Behavioral Ecology and Sociobiology

, Volume 62, Issue 7, pp 1099–1105 | Cite as

Odour transfer in stingless bee marmelada (Frieseomelitta varia) demonstrates that entrance guards use an “undesirable–absent” recognition system

Original Paper

Abstract

In group-level recognition, discriminators use sensory information to distinguish group members and non-members. For example, entrance guards in eusocial insect colonies discriminate nestmates from intruders by comparing their odour with a template of the colony odour. Despite being a species-rich group of eusocial bees closely related to the honey bees, stingless bee nestmate recognition is a relatively little-studied area. We studied Frieseomelitta varia, a common Brazilian species of stingless bee known as marmelada. By measuring the rejection rates of nestmate and non-nestmate worker bees by guards, we were able to show that guards became significantly less accepting (from 91 to 46%) of nestmates that had acquired odour cues from non-nestmate workers; however, guards did not become significantly more accepting (from 31 to 42%) of non-nestmates that had acquired equivalent amounts of odour cues from the guard’s nestmates. These data strongly suggest that guards use an “undesirable–absent” system in recognition, whereby incoming conspecific workers are only accepted if undesirable cues are absent, despite the presence of desirable cues. We suggest that an undesirable–absent system is adaptive because robbing by conspecifics may be an important selective factor in F. varia, which would lead to selection for a non-permissive acceptance strategy by guards.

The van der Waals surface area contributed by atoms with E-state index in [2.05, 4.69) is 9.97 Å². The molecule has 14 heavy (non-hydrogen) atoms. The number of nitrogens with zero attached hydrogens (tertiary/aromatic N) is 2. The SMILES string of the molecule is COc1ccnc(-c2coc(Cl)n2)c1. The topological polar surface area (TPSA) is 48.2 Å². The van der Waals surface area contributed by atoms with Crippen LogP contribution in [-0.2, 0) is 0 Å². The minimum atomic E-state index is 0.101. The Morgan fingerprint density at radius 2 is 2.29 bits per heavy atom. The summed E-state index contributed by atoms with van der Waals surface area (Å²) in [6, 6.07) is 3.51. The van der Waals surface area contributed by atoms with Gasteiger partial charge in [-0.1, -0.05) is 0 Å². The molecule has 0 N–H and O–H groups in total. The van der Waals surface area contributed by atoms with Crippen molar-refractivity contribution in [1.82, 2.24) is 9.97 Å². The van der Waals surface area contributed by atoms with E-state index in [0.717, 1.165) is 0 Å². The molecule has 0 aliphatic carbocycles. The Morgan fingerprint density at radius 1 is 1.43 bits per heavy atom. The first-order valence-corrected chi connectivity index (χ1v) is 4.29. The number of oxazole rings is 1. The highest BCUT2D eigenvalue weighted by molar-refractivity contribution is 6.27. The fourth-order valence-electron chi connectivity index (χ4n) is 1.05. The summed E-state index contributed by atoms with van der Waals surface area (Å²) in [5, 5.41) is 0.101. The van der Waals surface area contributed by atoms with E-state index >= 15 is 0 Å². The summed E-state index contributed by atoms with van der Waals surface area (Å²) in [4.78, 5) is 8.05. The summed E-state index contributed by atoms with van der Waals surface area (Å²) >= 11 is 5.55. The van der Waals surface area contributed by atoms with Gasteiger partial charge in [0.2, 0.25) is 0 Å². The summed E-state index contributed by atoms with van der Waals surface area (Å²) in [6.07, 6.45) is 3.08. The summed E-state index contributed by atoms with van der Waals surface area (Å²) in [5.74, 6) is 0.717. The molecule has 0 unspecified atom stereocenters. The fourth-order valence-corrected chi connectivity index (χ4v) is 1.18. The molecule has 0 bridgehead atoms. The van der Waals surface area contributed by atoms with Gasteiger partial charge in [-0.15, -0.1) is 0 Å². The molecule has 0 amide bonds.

Keywords

Group-level recognition Frieseomelitta varia Acceptance strategy Stingless bees 

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Copyright information

© Springer-Verlag 2007

Authors and Affiliations

  • Margaret J. Couvillon
    • 1
    • 2
  • Francis L.W. Ratnieks
    • 1
  1. 1.Laboratory of Apiculture & Social Insects, Department of Animal & Plant SciencesUniversity of SheffieldSheffieldUK
  2. 2.Department of Ecology and Evolutionary BiologyUniversity of ArizonaTucsonUSA

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